What if that isn’t enough? What if you do want the form inside and not outside? Even if this behavior should be enough in most of use-cases, you can still fully customize your modal the way you want! The moment you use one of the following semantic components, headerFacet - bodyFacet - footerFacet, it considers you are doing a custom modal and it will not generate the div class="modal-xxx" anymore. I’m talking about the modal itself. Because the semantic components will generate the corresponding div. However using real components and not facets will allow you to put both bodyFacet and footerFacet inside a form for example.

tooltip and popover are two new ways to display bonus info when the mouse moves over particular content. The first one is for small texts and labels only, the second one can support custom content and a title. Right now, content can only be text but we are planning to improve this.

Pro tip Even if popover content only supports text, you can still put some light HTML in it. You just need to escape chevrons with &lt; and &gt;.

Finally, “orderingList”:http://bootstrap-richfaces.rhcloud.com/component/orderingList/ is the new RichFaces ordering list to allow you to re-arrange the order of some items. It already supports single drag-and-drop, multiple selection and “table” layout. Next features will be multiple drag-and-drop, maybe keyboard selection using SHIFT (CTRL is already supported). Thanks to Brian work, it is the first component mixing the power of the jQuery UI widget factory with Bootstrap design. If we can do it once, we can do it for lots of other widgets!

New EL functions are also there. jQuery and jQuerySelector are part of RichFaces Core but have been created to help RichFaces Bootstrap. They will allow you to retrieve a jQuery object or the jQuery selector from a server-side JSF id.

Next are more specific Bootstrap EL functions. If you have take a look at Bootstrap JavaScript API, you might have noticed that lots of JavaScript components have a set of functions with the following syntax: $(sel).compName('singleParameter');, like for example: $('#myModal').modal('show'); for a modal. The first approach to use it in JSF component was to use the previous jQuery function like: onclick="\#{rich:jQuery( 'myModal' )}.modal('show')". It works fine but obviously, that wasn’t enough for Lukas since he built a different approach from scratch.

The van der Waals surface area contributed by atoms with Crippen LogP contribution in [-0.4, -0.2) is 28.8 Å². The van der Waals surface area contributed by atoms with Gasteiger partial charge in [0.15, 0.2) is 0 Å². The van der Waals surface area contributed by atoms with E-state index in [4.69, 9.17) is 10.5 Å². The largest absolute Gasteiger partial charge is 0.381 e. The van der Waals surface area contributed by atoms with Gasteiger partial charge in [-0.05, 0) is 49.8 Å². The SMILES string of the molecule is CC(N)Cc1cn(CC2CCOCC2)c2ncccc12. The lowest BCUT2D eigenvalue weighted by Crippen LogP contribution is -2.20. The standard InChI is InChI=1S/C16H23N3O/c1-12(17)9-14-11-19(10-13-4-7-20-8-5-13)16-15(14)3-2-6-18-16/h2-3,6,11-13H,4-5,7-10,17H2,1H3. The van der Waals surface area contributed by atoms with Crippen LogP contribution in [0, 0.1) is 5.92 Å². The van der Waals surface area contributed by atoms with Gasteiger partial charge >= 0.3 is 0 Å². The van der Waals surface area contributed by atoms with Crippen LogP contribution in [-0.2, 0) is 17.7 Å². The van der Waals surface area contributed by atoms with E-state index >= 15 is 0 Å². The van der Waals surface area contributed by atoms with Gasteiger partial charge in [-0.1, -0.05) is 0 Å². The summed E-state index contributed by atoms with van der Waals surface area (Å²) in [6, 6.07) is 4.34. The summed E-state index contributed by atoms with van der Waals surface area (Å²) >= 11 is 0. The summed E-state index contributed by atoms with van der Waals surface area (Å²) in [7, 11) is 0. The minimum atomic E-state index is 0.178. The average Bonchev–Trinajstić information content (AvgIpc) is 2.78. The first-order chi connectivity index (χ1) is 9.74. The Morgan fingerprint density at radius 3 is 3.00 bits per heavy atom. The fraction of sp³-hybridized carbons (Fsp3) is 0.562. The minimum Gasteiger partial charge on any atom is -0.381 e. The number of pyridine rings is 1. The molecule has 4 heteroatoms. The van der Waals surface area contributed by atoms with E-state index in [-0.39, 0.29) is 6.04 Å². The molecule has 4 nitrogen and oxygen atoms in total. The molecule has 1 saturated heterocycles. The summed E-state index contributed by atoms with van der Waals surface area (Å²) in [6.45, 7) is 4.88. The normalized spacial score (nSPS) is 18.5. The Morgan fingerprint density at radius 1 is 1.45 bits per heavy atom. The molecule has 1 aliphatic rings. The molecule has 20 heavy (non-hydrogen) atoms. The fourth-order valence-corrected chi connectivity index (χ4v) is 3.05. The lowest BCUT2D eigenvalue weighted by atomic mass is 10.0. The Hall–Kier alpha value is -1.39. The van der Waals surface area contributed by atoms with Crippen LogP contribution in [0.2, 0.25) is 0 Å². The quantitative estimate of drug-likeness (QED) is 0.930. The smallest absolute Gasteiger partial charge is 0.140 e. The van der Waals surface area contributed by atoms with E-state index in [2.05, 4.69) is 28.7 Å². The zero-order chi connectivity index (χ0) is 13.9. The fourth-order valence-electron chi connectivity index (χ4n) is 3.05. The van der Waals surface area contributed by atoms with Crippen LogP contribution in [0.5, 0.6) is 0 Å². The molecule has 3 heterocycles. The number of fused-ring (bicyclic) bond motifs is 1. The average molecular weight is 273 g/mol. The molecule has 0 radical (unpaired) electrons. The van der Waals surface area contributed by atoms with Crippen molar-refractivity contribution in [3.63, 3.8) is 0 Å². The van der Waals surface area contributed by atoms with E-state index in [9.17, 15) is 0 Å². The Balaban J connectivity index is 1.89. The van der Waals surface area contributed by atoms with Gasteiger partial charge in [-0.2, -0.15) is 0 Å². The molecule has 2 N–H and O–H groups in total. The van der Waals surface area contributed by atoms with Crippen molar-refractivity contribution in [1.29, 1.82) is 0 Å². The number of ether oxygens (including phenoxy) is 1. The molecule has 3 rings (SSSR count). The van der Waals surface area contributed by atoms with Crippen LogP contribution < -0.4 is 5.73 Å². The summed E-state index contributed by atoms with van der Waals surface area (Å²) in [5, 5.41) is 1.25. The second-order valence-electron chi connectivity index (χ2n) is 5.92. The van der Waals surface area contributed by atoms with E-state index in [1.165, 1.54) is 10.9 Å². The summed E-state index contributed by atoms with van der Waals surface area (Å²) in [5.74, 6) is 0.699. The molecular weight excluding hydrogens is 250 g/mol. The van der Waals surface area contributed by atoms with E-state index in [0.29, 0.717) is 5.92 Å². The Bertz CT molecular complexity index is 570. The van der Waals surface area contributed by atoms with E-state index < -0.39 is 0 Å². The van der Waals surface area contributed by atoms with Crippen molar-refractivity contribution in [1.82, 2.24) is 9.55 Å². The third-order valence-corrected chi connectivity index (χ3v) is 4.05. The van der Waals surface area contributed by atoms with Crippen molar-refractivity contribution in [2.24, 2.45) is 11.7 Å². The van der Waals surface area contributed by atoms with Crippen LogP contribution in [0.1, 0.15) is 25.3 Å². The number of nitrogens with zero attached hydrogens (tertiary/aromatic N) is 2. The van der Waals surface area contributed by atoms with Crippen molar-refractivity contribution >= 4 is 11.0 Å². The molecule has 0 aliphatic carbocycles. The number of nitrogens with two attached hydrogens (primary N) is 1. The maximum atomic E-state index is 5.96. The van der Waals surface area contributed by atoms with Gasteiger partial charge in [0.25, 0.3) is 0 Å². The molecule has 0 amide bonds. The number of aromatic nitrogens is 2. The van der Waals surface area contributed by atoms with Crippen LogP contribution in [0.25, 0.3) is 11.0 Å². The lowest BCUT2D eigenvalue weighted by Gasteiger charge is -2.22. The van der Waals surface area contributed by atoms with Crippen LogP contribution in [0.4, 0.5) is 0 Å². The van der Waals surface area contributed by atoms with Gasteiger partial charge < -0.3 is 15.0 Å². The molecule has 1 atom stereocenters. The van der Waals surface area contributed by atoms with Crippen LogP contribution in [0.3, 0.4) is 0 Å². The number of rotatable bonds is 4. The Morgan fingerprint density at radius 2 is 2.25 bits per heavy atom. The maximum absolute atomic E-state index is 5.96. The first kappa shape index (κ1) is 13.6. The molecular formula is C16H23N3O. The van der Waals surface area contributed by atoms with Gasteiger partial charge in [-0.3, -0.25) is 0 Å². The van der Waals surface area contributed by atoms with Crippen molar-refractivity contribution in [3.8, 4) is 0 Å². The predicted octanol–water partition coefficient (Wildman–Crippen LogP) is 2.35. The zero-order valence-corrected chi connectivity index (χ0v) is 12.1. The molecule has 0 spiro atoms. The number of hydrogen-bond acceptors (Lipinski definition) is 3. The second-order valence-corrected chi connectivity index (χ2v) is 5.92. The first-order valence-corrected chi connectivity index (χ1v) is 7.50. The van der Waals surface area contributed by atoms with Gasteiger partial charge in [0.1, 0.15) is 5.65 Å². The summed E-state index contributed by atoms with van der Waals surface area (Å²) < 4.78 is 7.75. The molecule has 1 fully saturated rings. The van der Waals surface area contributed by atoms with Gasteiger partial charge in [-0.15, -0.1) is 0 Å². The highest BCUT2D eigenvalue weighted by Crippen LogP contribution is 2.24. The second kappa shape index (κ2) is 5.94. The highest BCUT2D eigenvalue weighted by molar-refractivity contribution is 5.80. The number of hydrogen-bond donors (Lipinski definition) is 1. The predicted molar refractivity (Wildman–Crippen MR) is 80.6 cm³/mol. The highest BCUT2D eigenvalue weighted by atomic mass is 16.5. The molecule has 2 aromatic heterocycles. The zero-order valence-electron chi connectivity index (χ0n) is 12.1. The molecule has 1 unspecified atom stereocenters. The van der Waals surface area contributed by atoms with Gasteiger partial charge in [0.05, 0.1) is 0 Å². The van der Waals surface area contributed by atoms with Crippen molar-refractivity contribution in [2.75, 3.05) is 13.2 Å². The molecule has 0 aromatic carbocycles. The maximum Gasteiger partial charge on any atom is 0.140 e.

The new concept is that the compName part of the call is nearly useless if you can retrieve it from the component returned from the jQuery call. In the previous example, if you know that \#{rich:jQuery('myModal')} is actually a modal component, then you also know that you will have to call the modal function, only remains with importance the singleParameter. So here is the new syntax: \#{b:singleParameter(sel)}. The previous example becomes: onclick="\#{b:show('myModal')}". Much more concise and readable, isn’t it? Right now, RichFaces Bootstrap supports show, hide and toggle functions but others will follow soon.

Pro tip Want to know how the EL function retrieves the name of the component? Easy. When the selector will be used to find the JSF component, it will find a UIComponent (like a UIModal) which, according to RichFaces CDK design, will extend an AbstractComponent (like AbstractModal). And if the AbstractComponent supports Bootstrap EL functions, it will be annotated with @BootstrapJSPlugin (like at line 43 of AbstractModal) and it’s the name attribute of that annotation that will give us the componentName. As I told you, really easy!

LESS support is no longer a dream (for those who doesn’t know LESS, it’s a more powerful way to write CSS, see the project website for more infos). Thanks to Lukas’ awesome work, a first prototype of that feature is already working. You can read his post to know more about that. There is still work to do but it’s an incredible starting point.

What’s coming?

Want more? Great, because we have tons of other plans to improve RichFaces!

New build design is currently under discussion on RichFaces wiki so be sure to take a look and give feedback if you care about the future of RichFaces.

Theming all current components from RichFaces Core with Bootstrap design is planned so you can use both projects at the same time.

The orderingList is just a beginning. More jQuery UI widget factory based components are incoming. Feel free to comment here to propose the ones you would like to see supported in RichFaces Bootstrap.